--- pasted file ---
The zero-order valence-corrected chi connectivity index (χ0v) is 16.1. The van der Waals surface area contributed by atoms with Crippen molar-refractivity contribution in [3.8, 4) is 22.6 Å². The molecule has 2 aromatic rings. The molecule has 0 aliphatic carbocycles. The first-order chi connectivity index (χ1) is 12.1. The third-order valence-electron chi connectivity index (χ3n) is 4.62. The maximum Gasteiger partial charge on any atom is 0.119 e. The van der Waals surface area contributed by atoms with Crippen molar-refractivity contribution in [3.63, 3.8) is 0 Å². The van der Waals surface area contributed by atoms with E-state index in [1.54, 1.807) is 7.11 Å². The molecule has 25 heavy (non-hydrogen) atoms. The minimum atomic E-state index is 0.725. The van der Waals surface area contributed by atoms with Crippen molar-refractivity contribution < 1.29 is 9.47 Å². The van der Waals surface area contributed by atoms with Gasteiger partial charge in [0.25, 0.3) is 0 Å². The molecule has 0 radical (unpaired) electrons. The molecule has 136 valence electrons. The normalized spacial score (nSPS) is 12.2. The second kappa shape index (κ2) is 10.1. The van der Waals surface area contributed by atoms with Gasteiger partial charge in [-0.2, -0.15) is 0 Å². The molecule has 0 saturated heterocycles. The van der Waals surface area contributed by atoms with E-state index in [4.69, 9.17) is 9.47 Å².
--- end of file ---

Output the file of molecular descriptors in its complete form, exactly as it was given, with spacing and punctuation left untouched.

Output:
The zero-order valence-corrected chi connectivity index (χ0v) is 16.1. The van der Waals surface area contributed by atoms with Crippen molar-refractivity contribution in [3.8, 4) is 22.6 Å². The molecule has 2 aromatic rings. The molecule has 0 aliphatic carbocycles. The first-order chi connectivity index (χ1) is 12.1. The third-order valence-electron chi connectivity index (χ3n) is 4.62. The maximum Gasteiger partial charge on any atom is 0.119 e. The van der Waals surface area contributed by atoms with Crippen molar-refractivity contribution in [3.63, 3.8) is 0 Å². The van der Waals surface area contributed by atoms with E-state index in [1.54, 1.807) is 7.11 Å². The molecule has 25 heavy (non-hydrogen) atoms. The minimum atomic E-state index is 0.725. The van der Waals surface area contributed by atoms with Crippen molar-refractivity contribution < 1.29 is 9.47 Å². The van der Waals surface area contributed by atoms with Gasteiger partial charge in [0.25, 0.3) is 0 Å². The molecule has 0 radical (unpaired) electrons. The molecule has 136 valence electrons. The normalized spacial score (nSPS) is 12.2. The second kappa shape index (κ2) is 10.1. The van der Waals surface area contributed by atoms with Gasteiger partial charge in [-0.2, -0.15) is 0 Å². The molecule has 0 saturated heterocycles. The van der Waals surface area contributed by atoms with E-state index in [4.69, 9.17) is 9.47 Å².